If you’ll recall I mentioned the possibility of seeing 3-5 inches of rain possible with this last system. Thankfully, the system exited our region a little faster than expected which may have saved us from getting that kind of heavy rain.
Still, as the map above shows, we had another good soaking rain that added 3.5″ of rain here in Bowling Green and for many locations to our west. Lighter amounts were found mainly east of I-65.
The good news is the heavy rains are gone for now…and for a while. The bad news (if you so choose to refer to it as “bad”) is the colder temperatures. Daytime highs will remain in the 40s despite the forecast return to sunshine late tomorrow afternoon into Thursday, Friday and through the weekend. In fact, there appears to be a reinforcing shot of colder air arriving Saturday that may keep our afternoon highs only in the mid to upper 30s!
With the current band of rain moving into a chilled airmass over Southern Kentucky this morning, many of you are reporting “sleet” or “hail” or just plain ol’ “ice pellets”.
Technically, it’s graupel.
Graupel – (also called soft hail or snow pellets; METAR code: GS) refers to precipitation that forms when supercooled droplets of water are collected and freeze on a falling snowflake, forming a 2–5 mm ball of rime. The term graupel is the German word for this meteorological phenomenon. Graupel is sometimes referred to as small hail, although the World Meteorological Organization defines small hail as snow pellets encapsulated by ice, a precipitation halfway between graupel and hail.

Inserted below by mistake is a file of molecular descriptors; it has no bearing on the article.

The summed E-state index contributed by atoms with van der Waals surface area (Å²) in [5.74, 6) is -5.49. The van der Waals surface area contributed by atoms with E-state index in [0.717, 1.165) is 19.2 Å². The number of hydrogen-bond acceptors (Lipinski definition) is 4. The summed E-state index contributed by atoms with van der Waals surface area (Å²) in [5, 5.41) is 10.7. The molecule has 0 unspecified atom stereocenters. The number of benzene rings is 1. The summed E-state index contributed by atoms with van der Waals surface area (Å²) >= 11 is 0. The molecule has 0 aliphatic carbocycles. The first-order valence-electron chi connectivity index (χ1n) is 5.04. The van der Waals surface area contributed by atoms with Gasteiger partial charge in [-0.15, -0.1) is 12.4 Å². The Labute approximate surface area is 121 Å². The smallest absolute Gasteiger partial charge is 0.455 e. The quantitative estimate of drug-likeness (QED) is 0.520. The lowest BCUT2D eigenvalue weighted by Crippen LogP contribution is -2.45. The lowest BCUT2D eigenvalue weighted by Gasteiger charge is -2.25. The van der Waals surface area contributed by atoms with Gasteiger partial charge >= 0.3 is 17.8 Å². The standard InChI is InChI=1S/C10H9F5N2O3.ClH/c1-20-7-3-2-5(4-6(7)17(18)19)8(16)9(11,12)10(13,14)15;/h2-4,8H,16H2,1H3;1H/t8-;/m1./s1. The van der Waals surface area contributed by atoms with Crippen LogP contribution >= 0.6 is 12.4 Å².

Not to worry…we will keep referring to this as “ice pellets” but you can see why the technical definition does not equal that of sleet or hail. It is, however, more of a winter-leaning phenomenon but we’ll leave it at that.
Ground and road surface temperatures are still too warm for these tiny ice pellets to cause any travel issues this morning but it is a sure sign that we are not far away from what could be an eventful Winter season ahead.
To that end, parts of the Mid Atlantic states and New England are forecast to see their first Nor’easter this weekend with 3-6 inches of snow predicted as close as the hills of West Virginia!